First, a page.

2 Types of signals on one frequency

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smurf_cat

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I am trying to listen to WNUD964 in Los Angeles, specifically 462.13750. I have an inexpensive hand held scanner that is several year old. On this frequency I can clearly hear maintenance workers, but there are other transmissions that I believe are security guards that sound unclear. Sometimes I can understand a word or 2 but it sounds off, wavy, sampled funny or narrowed in frequency; words fail me.

Could they be using modulation or some other type of transmission technique to put 2 types of traffic on one frequency? It does not sound encrypted or digital. It is not trunked.

If I were to upgrade my scanner, what features would I look for to be able to listen to the frequency?

thank you,
Smurf Cat
 

commstar

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If you can post an audio sample the answer would probably be way to get more immediate and definitive answers to your question. a recording is worth 10,000 words and all that.....

Heres a guess:

I know you said it is not encrypted but what you describe almost sounds to me like low grade analog voice encryption. That wavy undecipherable speech description is what leads me to think that. Posting an audio sample would quickly rule that in or out.

Listen to the 400 series on this list- somewhat like you are hearing?
http://www.transcrypt.com/products/scramblers/audio

As for weeding out all the other co-channel users in the purchase of a new radio, purchasing a scanner with pl tone/ctcss capability may get you where you want to be.

It is the one of the prime reasons that PL tones exist - to have different users on different PL tones hearing the same frequency- so they cannot hear one another.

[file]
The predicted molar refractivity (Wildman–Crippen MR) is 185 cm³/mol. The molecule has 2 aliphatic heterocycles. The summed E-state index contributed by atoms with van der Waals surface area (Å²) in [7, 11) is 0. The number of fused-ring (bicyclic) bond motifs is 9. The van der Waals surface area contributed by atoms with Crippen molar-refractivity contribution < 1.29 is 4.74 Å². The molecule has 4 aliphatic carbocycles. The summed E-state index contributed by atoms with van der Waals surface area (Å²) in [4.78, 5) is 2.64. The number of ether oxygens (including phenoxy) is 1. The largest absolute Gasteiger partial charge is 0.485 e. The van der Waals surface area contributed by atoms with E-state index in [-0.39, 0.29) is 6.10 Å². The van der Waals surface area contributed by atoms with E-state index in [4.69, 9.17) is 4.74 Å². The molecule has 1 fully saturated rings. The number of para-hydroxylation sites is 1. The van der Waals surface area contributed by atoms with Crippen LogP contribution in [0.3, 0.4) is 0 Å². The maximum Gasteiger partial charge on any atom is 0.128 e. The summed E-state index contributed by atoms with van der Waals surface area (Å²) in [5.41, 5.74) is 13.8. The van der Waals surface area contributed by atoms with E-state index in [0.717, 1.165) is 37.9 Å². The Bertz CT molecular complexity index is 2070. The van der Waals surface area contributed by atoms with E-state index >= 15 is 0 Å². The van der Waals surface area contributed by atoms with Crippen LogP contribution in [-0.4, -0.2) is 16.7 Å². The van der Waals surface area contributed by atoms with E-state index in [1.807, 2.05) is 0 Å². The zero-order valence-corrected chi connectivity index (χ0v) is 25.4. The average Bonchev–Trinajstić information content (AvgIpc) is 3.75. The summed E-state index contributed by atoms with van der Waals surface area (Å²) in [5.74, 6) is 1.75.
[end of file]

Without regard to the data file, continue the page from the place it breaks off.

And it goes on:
Conversely, when you listen to the same frequency with your scanner you hear all the
users. Many newer scanners have PL capability allowing one to hear one users on a specific channel with a specific PL tone.

If conversely, 'they' are in fact using even low level analog encryption then there is no scanner made to my knowledge that will support decoding that signal.

I imagine Largely because unauthorized decryption is illegal (i will leave that for you to deal with), but, secondarily because there are so many different types of encryption protocols out there and next to no marketable/legitimate call for this capability in a scanner in addition to the cost of licensing the use of each encryption protocol.

These are my best guesses based on your description

Posting a recording will almost certainly get you better answers and I would encourage you to do that.

Regards,
Mike
 

smurf_cat

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Yes, it does sound a lot like the 400 low security analog encryption on that page. I was unaware that such encryption was available legally to users of the public airwaves. I will post a link to an audio sample in the next day or so. Thank you.
 

commstar

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Affirm, that is analog voice encryption. I do not have the expertise to tell what manufacturer it belongs to. No legal way to monitor without thier permission.Would like likely need radio equipment set up the same as thiers as no current scanner will support this stuff. Most of the transcrypt stuff I have played with has MDC1200-esque signalling in it and I do not hear that here......

There used to be voice inversion 'decoder' boxes made but congress put a stop to that years ago. I THINK Grove used to make/sell one but like I said no more. dont think it would work regardless. If you lived somewhere where it was legal to decode this signal and found such a decoder box at a garage sale (long shot) it would be worth a try.

On a side note, do you happen to know what brand/model radios they are using? That might give one some insight into the manufacturer of the encryption.
 

rescue161

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Ramsey sells a kit that will decode it. It's called the SS70. There is also software available that will do it, but the SS70 is a stand alone unit that you hook to your scanner.
 
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